ArtsAutosBooksBusinessEducationEntertainmentFamilyFashionFoodGamesGenderHealthHolidaysHomeHubPagesPersonal FinancePetsPoliticsReligionSportsTechnologyTravel

Bass Guitar Amps that Don't Break the Bank

Updated on December 14, 2015

Best Bass Guitar Amps for the Money

The bass is a totally underrated instrument. Its low tones are hardly ever heard during live shows and bassists just tend to fade into the background of a band. But the bass is a very important part of a song, it's the backbone of the music being played. It adds a groove to the music and helps the rest of the group keep the beat.

Amplifiers can either come in a combo or with the head and cabinet separate. There really isn't much of a difference between the two varieties in terms of sound. However the combo amps tend to heat up faster because the space is quite compressed. But the combo amp is definitely more convenient and more practical because it is easy to set up and transport.

Since this instrument produces very low tones, it can be a bit hard to pick up the sound when playing with a group of musicians or if you're in the audience listening. This means that bassists have to choose a good quality amplifier so that they can be heard. Using a guitar amplifier is not recommended because these two instruments have very different frequencies and pitches.

SWR WorkingPro 12 Bass Amp

The SWR Working Pro 12 bass amplifier is relatively small with its speaker at just 12 inches. This 200 watt amplifier is designed for small performances with its ability to be tilted back.

The Working Pro 12 amplifier is also good for practicing and monitoring.

It's a fairly cheap bass amp but still maintains the quality of a professional level amplifier.

This is an ideal amplifier for the indie bassist who brings his own equipment to gigs and practices and records at home.

Marshall MB30 Bass Amp

Marshall is a force to be reckoned with the world of music hardware. They have an expansive line of amplifiers that ranges from really small portable amps to big professional level amplifiers. Marshall also has a line of earphones and headphones and is known for its great sound quality.

The Marshall MB30 is good enough for someone who just wants to jam at home.

This cool amp is powered has 30 watts of power and has two channels. This amplifier, however, is not recommended for use in live performances. If you plan on a live performance, check out some of the other Marshall Amps below that really crank out the sound.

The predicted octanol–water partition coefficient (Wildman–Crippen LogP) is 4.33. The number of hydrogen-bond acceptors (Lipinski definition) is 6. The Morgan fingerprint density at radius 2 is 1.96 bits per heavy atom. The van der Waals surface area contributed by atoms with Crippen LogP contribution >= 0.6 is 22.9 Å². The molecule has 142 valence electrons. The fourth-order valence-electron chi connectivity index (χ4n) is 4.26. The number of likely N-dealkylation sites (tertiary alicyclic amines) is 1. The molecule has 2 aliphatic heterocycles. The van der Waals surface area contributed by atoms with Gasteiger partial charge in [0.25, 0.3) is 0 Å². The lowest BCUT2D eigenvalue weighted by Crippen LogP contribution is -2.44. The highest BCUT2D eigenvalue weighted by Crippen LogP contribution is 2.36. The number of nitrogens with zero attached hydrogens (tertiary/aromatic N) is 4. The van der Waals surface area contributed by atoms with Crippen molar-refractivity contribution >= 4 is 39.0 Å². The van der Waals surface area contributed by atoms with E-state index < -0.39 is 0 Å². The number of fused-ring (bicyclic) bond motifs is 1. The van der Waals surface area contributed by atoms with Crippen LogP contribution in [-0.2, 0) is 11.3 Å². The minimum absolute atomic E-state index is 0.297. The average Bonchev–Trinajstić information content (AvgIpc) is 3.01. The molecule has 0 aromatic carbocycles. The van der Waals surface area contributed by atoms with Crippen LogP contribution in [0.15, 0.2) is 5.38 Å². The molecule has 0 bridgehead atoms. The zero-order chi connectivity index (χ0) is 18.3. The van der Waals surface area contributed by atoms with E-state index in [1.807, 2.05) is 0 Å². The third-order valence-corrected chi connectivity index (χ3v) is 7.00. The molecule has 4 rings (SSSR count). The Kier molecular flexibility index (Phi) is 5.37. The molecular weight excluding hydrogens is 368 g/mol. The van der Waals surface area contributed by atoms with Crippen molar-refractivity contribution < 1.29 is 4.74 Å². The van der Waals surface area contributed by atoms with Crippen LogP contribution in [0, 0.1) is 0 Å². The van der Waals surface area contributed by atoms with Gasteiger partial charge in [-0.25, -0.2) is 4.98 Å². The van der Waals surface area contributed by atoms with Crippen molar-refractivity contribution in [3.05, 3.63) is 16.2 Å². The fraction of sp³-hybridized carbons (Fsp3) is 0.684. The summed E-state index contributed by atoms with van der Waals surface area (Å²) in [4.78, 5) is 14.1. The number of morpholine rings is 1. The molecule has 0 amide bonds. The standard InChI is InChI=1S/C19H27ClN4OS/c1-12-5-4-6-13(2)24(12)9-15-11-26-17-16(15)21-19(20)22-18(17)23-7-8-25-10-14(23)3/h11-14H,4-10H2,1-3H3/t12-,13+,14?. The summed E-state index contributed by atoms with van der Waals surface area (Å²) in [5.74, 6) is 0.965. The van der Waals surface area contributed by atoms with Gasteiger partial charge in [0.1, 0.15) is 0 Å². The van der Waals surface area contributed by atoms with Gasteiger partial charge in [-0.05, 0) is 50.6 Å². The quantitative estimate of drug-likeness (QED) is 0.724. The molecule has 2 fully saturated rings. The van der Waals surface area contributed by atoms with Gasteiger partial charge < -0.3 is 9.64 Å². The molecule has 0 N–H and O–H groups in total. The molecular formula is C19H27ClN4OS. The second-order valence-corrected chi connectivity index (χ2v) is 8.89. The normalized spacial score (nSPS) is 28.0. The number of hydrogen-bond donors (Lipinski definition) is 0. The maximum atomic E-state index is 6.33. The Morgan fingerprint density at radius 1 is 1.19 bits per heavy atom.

MB30 Demo

Hartke Kickback 12 Bass Amp

Like the SWR WorkingPro 12, this bass amplifier can be tilted back. It has 120 watts of power with 8 ohms and if you don't think that it's enough, it has an XLR direct output that you can run to a mixing board.

For a great price you could have an amp that is good enough for performances, practices, and monitoring.

This is bass amp is definitely worth your money with good specifications and features for a relatively small amount of money compared to other bass amps.

Ampeg BA115 Bass Amp

This is a 100 watt bass combo amplifier packs a lot of punch with a 15 inch speaker. It’s pretty light too weighing in at just 62 pounds. It comes with five presets allowing you to set up quite fast.

You can also tilt this amp back like the Hartke and SWR amps included in this list. This means that you can use this amp not just for rehearsing but also for small gigs.


Listening to Your Bass Guitar Without Making Your Neighbors and Family Upset

As with almost any instrument that plugs into an amplifier, a bass guitar is no exception. One way to limit the amount of noise coming directly into the ears of your family or neighbor is to get a great set of wireless headphones like the Sennheiser RS120. These headphones plug into your existing audio out panel on the bass amp and the sound is transmitted without cords allowing you to move freely without getting tangled up.

Of course, using an instrument that emits sound electronically always should be played responsibly. Other options include basic soundproofing of the room that you play your bass guitar in. Garages tend to be peoples first choice when practicing with the band, but sound waves easily travel through openings and weak insulation there. Instead opt for an interior room or basement where loud noises can be isolated and contained much easier.

© 2012 ClaytonDaily

Did you find this hub useful in your endeavor to create an audio masterpiece?

Submit a Comment

No comments yet.